Teen spends six years digging underground home after row with parents

A 14-year-old who had a row with his parents responded like many teenagers might – by grabbing his grandfather’s pickaxe and taking out his frustration on the ground in the garden. However, what sets Andres Canto, from La Romana, Spain, apart is that he didn’t give up and move onto the next thing after a few hours.

Instead, he continued to hack away at the earth for the next six years.

Andres became obsessed with digging an enormous hole in his garden.

After the now-22-year-old broke ground, he set about creating his own underground cave.

And six years after his row with his parents over wearing his tracksuit into town, he had done it, complete with steps leading down to a homey bedroom and living room.

Now an actor, Andres admitted he had no idea what started the idea, but used it as a way to wind down in the evenings after school, working on it several days a week.

After working by hand for a while, the operation was stepped up a notch when the teenager’s friend, Andreu, popped round equipped with a pneumatic drill.

The pair spent up to 14 hours a week digging almost 10-foot into the earth in his parents’ garden.

Sometimes, nature got in the way of Andres’ relentless drive. He said: “Sometimes I came across a big stone and it could be frustrating after hours of digging that I had done almost nothing.”

But as the excavation went deeper and deeper, he developed a pulley system to bring rubble to the surface.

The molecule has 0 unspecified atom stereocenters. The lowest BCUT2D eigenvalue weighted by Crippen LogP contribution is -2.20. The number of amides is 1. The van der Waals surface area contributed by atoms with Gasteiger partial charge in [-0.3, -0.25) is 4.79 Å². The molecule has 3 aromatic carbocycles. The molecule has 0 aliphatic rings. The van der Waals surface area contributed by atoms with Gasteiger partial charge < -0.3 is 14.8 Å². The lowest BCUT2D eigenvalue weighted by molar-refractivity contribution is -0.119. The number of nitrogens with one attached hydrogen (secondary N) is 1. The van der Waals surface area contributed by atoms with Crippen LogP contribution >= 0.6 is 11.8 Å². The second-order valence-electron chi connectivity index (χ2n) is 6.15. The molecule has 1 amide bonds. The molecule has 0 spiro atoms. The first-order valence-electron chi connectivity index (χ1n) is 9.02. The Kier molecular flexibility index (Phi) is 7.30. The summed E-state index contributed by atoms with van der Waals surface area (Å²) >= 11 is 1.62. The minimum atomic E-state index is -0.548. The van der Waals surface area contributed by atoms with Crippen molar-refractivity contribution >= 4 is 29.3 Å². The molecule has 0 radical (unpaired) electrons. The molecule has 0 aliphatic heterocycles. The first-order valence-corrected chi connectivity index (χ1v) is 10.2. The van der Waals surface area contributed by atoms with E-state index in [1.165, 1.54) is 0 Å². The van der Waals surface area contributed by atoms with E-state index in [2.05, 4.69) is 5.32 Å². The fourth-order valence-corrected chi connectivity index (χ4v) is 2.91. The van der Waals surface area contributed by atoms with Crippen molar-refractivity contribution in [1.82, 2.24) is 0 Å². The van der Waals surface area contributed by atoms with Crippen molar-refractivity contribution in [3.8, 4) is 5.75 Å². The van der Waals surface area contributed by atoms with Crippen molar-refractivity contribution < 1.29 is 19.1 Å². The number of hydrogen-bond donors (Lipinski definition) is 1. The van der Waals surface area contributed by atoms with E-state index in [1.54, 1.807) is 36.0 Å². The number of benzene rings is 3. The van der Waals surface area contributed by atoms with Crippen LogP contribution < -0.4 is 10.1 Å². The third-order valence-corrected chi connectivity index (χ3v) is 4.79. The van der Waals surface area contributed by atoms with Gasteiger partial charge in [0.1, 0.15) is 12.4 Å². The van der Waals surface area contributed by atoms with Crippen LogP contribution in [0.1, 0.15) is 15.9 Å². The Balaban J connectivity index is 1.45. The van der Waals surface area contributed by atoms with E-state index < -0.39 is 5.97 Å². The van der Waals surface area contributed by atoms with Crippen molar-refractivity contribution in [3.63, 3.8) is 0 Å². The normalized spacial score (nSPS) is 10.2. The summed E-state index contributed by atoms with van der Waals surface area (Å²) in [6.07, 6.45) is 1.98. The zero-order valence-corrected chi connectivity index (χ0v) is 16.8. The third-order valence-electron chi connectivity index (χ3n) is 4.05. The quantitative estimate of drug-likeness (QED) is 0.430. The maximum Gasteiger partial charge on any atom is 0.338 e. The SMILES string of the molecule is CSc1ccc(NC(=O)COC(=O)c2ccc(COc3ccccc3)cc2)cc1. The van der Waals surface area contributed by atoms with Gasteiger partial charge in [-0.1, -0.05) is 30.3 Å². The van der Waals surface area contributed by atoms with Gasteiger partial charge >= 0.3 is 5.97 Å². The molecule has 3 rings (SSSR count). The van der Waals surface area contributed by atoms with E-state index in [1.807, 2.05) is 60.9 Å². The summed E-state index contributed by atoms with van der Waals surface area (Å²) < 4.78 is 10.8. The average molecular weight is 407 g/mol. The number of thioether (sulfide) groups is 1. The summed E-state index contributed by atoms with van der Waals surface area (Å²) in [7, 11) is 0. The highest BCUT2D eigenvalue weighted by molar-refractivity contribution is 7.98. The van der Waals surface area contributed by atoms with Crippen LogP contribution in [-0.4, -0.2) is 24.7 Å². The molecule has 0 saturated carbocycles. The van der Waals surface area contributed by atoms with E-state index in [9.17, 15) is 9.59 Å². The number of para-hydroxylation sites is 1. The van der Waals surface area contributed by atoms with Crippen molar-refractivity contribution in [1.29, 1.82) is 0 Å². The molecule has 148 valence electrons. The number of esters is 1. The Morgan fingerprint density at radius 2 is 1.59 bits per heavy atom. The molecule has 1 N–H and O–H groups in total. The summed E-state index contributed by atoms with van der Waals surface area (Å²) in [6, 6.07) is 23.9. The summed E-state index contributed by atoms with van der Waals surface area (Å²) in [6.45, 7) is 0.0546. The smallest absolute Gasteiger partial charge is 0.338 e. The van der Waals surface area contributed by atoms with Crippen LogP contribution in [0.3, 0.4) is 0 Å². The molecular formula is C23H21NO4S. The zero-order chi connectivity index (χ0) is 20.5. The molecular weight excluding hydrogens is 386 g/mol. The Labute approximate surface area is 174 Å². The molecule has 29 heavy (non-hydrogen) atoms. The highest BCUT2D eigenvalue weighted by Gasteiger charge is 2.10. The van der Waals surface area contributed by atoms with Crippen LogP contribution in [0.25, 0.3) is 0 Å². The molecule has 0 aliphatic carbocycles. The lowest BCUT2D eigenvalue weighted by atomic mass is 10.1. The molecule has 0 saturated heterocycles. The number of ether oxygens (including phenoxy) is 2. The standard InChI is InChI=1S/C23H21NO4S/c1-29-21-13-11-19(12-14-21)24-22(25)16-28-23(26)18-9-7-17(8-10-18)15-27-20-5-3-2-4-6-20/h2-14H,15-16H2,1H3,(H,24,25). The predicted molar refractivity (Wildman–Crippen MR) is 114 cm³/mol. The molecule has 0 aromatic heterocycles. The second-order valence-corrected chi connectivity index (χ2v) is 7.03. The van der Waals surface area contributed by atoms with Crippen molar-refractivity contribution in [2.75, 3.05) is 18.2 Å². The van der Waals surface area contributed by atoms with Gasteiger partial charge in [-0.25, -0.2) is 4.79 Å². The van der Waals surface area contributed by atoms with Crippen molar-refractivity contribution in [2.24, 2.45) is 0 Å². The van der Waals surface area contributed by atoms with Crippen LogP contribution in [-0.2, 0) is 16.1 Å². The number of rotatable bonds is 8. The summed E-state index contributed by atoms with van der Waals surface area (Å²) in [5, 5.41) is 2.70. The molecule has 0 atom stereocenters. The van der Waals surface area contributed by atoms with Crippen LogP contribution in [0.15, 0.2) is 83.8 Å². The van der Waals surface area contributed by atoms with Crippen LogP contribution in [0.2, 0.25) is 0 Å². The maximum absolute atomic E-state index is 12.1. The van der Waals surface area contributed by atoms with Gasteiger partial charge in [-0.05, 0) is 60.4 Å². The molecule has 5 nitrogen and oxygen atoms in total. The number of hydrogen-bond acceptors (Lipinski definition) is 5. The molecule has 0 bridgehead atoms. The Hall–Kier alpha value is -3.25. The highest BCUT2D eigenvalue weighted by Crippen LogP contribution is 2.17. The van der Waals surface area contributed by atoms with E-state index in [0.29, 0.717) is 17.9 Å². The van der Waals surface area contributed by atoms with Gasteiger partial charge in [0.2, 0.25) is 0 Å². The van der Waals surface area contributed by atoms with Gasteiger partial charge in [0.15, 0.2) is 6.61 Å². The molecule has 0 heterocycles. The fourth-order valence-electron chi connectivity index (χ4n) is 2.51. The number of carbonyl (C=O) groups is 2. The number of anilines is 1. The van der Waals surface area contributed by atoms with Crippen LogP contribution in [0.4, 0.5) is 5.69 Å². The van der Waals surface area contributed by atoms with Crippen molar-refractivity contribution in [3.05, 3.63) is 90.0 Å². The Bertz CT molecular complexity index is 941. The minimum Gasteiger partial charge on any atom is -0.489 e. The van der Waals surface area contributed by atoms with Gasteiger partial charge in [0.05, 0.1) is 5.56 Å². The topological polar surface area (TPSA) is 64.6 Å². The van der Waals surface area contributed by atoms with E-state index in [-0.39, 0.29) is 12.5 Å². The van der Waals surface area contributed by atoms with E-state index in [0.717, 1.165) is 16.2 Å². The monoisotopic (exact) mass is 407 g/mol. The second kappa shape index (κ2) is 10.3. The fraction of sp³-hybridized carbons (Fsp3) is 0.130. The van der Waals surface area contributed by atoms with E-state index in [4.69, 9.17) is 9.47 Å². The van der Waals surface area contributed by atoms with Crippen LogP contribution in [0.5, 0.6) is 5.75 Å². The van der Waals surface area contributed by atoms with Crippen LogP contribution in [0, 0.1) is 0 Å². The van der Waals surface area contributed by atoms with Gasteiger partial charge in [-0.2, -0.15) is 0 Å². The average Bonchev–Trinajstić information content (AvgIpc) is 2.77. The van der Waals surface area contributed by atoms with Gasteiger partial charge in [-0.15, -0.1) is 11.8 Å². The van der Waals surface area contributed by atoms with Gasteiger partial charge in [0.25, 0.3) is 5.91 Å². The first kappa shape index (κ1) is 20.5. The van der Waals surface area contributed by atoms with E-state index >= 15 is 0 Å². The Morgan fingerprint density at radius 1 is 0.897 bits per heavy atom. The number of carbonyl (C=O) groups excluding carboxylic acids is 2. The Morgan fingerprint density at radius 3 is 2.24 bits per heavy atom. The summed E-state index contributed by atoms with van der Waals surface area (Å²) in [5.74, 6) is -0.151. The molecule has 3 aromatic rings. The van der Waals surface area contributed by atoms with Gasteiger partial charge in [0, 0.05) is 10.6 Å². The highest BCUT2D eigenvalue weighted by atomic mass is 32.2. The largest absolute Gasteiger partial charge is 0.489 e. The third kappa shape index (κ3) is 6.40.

He even soon began to create rooms, reinforcing the ceilings using arched entrances and vaulted ceilings, and columns to prevent a collapse.

As of 2021 the bunker featured a living room and bedroom, along with a heating system, Wi-Fi, and a music system. It is not known if he has continued digging.

Andres estimated that his new home cost him a total of £43 (€50).

He said he does occasionally play host to guests, in the form of insects, spiders and snails – but the amateur builder said he didn’t mind the company.

He told Zenger News: “I do not have problems with them, if I have destroyed their house, I let them build it in a new place in the wall. It’s no problem.”

He has since pursued his dreams of becoming an actor, and shares images of his latest performances on his Instagram.

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He previously stated his parents were fine with the build – but he did get a visit from authorities to ensure it was legal. Ultimately they found no issues as it couldn’t be defined as a basement, extension or storage structure.

Andres said: “It’s great, I have everything I need. It can be tiring to work here as it is wet and there is not much air going around, but I have found my own motivation to keep on digging every day.

“I have always liked to build little huts. I live in the countryside and often when I found abandoned wood there, I would build a nice house.

“I was a kid with a lot of imagination.”

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